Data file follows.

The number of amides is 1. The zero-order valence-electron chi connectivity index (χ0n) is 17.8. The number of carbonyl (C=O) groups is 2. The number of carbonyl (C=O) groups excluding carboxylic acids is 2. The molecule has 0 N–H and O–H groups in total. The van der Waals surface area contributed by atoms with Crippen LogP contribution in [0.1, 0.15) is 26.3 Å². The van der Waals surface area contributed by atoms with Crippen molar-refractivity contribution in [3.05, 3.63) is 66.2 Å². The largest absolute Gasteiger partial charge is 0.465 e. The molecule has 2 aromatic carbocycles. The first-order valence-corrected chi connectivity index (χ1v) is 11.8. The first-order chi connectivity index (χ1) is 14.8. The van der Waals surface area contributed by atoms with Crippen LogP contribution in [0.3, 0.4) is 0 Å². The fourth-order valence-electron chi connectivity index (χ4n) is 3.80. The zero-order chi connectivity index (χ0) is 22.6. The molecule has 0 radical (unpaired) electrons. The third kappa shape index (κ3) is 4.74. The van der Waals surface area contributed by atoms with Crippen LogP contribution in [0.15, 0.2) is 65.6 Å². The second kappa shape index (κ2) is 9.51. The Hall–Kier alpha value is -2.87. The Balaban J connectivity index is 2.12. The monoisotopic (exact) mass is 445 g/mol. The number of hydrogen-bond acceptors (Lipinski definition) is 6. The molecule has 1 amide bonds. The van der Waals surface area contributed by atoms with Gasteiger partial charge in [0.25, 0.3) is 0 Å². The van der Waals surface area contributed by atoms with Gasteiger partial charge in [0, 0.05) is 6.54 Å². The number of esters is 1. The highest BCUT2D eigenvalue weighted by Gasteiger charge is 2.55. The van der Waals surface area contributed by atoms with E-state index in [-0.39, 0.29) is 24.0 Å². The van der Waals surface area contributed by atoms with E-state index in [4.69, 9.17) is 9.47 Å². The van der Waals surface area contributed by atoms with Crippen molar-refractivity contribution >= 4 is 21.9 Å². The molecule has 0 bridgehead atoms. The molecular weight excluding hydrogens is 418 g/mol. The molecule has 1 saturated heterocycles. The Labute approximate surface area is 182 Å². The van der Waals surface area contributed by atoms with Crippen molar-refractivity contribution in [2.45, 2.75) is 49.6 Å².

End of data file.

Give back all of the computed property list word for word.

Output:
The number of amides is 1. The zero-order valence-electron chi connectivity index (χ0n) is 17.8. The number of carbonyl (C=O) groups is 2. The number of carbonyl (C=O) groups excluding carboxylic acids is 2. The molecule has 0 N–H and O–H groups in total. The van der Waals surface area contributed by atoms with Crippen LogP contribution in [0.1, 0.15) is 26.3 Å². The van der Waals surface area contributed by atoms with Crippen molar-refractivity contribution in [3.05, 3.63) is 66.2 Å². The largest absolute Gasteiger partial charge is 0.465 e. The molecule has 2 aromatic carbocycles. The first-order valence-corrected chi connectivity index (χ1v) is 11.8. The first-order chi connectivity index (χ1) is 14.8. The van der Waals surface area contributed by atoms with Crippen LogP contribution in [0.3, 0.4) is 0 Å². The fourth-order valence-electron chi connectivity index (χ4n) is 3.80. The zero-order chi connectivity index (χ0) is 22.6. The molecule has 0 radical (unpaired) electrons. The third kappa shape index (κ3) is 4.74. The van der Waals surface area contributed by atoms with Crippen LogP contribution in [0.15, 0.2) is 65.6 Å². The second kappa shape index (κ2) is 9.51. The Hall–Kier alpha value is -2.87. The Balaban J connectivity index is 2.12. The monoisotopic (exact) mass is 445 g/mol. The number of hydrogen-bond acceptors (Lipinski definition) is 6. The molecule has 1 amide bonds. The van der Waals surface area contributed by atoms with Gasteiger partial charge in [0.25, 0.3) is 0 Å². The van der Waals surface area contributed by atoms with Gasteiger partial charge in [0, 0.05) is 6.54 Å². The number of esters is 1. The highest BCUT2D eigenvalue weighted by Gasteiger charge is 2.55. The van der Waals surface area contributed by atoms with E-state index in [-0.39, 0.29) is 24.0 Å². The van der Waals surface area contributed by atoms with E-state index in [4.69, 9.17) is 9.47 Å². The van der Waals surface area contributed by atoms with Crippen molar-refractivity contribution >= 4 is 21.9 Å². The molecule has 0 bridgehead atoms. The molecular weight excluding hydrogens is 418 g/mol. The molecule has 1 saturated heterocycles. The Labute approximate surface area is 182 Å². The van der Waals surface area contributed by atoms with Crippen molar-refractivity contribution in [2.45, 2.75) is 49.6 Å².